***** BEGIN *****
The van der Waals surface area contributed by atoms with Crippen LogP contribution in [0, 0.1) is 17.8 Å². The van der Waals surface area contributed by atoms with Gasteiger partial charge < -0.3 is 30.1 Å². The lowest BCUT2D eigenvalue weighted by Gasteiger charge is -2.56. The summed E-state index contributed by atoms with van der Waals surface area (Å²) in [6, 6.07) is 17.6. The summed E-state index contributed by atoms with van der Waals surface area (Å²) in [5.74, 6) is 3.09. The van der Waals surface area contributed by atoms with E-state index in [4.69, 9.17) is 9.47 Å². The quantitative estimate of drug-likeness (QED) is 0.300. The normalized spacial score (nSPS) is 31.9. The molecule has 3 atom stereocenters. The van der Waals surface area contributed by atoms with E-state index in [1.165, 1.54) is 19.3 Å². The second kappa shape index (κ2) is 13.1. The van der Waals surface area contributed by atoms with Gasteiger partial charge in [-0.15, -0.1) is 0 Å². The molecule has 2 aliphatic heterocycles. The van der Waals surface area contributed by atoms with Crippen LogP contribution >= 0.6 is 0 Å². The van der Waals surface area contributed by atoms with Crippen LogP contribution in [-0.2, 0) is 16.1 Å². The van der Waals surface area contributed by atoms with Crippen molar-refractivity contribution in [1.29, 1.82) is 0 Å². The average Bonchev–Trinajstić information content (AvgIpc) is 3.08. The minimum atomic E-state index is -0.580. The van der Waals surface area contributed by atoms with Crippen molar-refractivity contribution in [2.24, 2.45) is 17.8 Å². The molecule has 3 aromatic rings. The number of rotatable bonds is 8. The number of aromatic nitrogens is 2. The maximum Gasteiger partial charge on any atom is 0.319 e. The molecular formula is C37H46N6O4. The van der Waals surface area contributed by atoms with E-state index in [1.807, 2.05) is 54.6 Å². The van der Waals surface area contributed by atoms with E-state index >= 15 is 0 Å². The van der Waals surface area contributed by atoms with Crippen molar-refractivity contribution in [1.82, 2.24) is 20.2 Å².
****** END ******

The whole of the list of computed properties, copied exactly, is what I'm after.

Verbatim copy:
The van der Waals surface area contributed by atoms with Crippen LogP contribution in [0, 0.1) is 17.8 Å². The van der Waals surface area contributed by atoms with Gasteiger partial charge < -0.3 is 30.1 Å². The lowest BCUT2D eigenvalue weighted by Gasteiger charge is -2.56. The summed E-state index contributed by atoms with van der Waals surface area (Å²) in [6, 6.07) is 17.6. The summed E-state index contributed by atoms with van der Waals surface area (Å²) in [5.74, 6) is 3.09. The van der Waals surface area contributed by atoms with E-state index in [4.69, 9.17) is 9.47 Å². The quantitative estimate of drug-likeness (QED) is 0.300. The normalized spacial score (nSPS) is 31.9. The molecule has 3 atom stereocenters. The van der Waals surface area contributed by atoms with E-state index in [1.165, 1.54) is 19.3 Å². The second kappa shape index (κ2) is 13.1. The van der Waals surface area contributed by atoms with Gasteiger partial charge in [-0.15, -0.1) is 0 Å². The molecule has 2 aliphatic heterocycles. The van der Waals surface area contributed by atoms with Crippen LogP contribution >= 0.6 is 0 Å². The van der Waals surface area contributed by atoms with Crippen LogP contribution in [-0.2, 0) is 16.1 Å². The van der Waals surface area contributed by atoms with Crippen molar-refractivity contribution in [1.29, 1.82) is 0 Å². The average Bonchev–Trinajstić information content (AvgIpc) is 3.08. The minimum atomic E-state index is -0.580. The van der Waals surface area contributed by atoms with Crippen molar-refractivity contribution in [2.24, 2.45) is 17.8 Å². The molecule has 3 aromatic rings. The number of rotatable bonds is 8. The number of aromatic nitrogens is 2. The maximum Gasteiger partial charge on any atom is 0.319 e. The molecular formula is C37H46N6O4. The van der Waals surface area contributed by atoms with E-state index in [1.807, 2.05) is 54.6 Å². The van der Waals surface area contributed by atoms with E-state index >= 15 is 0 Å². The van der Waals surface area contributed by atoms with Crippen molar-refractivity contribution in [1.82, 2.24) is 20.2 Å².